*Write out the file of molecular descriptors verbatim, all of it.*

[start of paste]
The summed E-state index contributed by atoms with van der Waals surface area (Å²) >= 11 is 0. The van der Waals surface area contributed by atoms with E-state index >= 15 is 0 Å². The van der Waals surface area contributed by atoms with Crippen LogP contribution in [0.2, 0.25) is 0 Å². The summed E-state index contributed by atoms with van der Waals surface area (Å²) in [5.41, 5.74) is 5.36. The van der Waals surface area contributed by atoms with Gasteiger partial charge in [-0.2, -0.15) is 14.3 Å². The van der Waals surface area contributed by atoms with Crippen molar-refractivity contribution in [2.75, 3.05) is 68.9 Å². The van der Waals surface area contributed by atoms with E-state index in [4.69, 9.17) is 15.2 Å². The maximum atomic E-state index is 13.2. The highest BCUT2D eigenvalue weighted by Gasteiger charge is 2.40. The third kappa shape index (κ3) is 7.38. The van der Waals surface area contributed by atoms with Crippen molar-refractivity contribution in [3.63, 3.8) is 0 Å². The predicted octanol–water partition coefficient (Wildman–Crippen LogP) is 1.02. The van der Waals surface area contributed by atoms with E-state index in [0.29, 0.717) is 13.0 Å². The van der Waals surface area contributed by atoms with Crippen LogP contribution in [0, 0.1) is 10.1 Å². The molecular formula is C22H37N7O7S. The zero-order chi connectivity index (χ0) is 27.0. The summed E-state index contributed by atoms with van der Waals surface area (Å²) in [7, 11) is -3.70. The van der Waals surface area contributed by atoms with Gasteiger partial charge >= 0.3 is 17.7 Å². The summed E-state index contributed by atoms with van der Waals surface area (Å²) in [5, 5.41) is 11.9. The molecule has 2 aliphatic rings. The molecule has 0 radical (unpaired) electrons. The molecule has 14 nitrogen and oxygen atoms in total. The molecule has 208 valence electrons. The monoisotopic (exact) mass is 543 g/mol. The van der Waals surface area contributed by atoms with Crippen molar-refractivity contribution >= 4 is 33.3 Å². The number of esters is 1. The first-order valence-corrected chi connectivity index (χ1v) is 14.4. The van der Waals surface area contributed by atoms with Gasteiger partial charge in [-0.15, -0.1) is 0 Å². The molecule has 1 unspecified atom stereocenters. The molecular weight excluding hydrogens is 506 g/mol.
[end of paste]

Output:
The summed E-state index contributed by atoms with van der Waals surface area (Å²) >= 11 is 0. The van der Waals surface area contributed by atoms with E-state index >= 15 is 0 Å². The van der Waals surface area contributed by atoms with Crippen LogP contribution in [0.2, 0.25) is 0 Å². The summed E-state index contributed by atoms with van der Waals surface area (Å²) in [5.41, 5.74) is 5.36. The van der Waals surface area contributed by atoms with Gasteiger partial charge in [-0.2, -0.15) is 14.3 Å². The van der Waals surface area contributed by atoms with Crippen molar-refractivity contribution in [2.75, 3.05) is 68.9 Å². The van der Waals surface area contributed by atoms with E-state index in [4.69, 9.17) is 15.2 Å². The maximum atomic E-state index is 13.2. The highest BCUT2D eigenvalue weighted by Gasteiger charge is 2.40. The third kappa shape index (κ3) is 7.38. The van der Waals surface area contributed by atoms with Crippen molar-refractivity contribution in [3.63, 3.8) is 0 Å². The predicted octanol–water partition coefficient (Wildman–Crippen LogP) is 1.02. The van der Waals surface area contributed by atoms with E-state index in [0.29, 0.717) is 13.0 Å². The van der Waals surface area contributed by atoms with Crippen LogP contribution in [0, 0.1) is 10.1 Å². The molecular formula is C22H37N7O7S. The zero-order chi connectivity index (χ0) is 27.0. The summed E-state index contributed by atoms with van der Waals surface area (Å²) in [7, 11) is -3.70. The van der Waals surface area contributed by atoms with Gasteiger partial charge >= 0.3 is 17.7 Å². The summed E-state index contributed by atoms with van der Waals surface area (Å²) in [5, 5.41) is 11.9. The molecule has 2 aliphatic rings. The molecule has 0 radical (unpaired) electrons. The molecule has 14 nitrogen and oxygen atoms in total. The molecule has 208 valence electrons. The monoisotopic (exact) mass is 543 g/mol. The van der Waals surface area contributed by atoms with Crippen molar-refractivity contribution >= 4 is 33.3 Å². The number of esters is 1. The first-order valence-corrected chi connectivity index (χ1v) is 14.4. The van der Waals surface area contributed by atoms with Gasteiger partial charge in [-0.15, -0.1) is 0 Å². The molecule has 1 unspecified atom stereocenters. The molecular weight excluding hydrogens is 506 g/mol.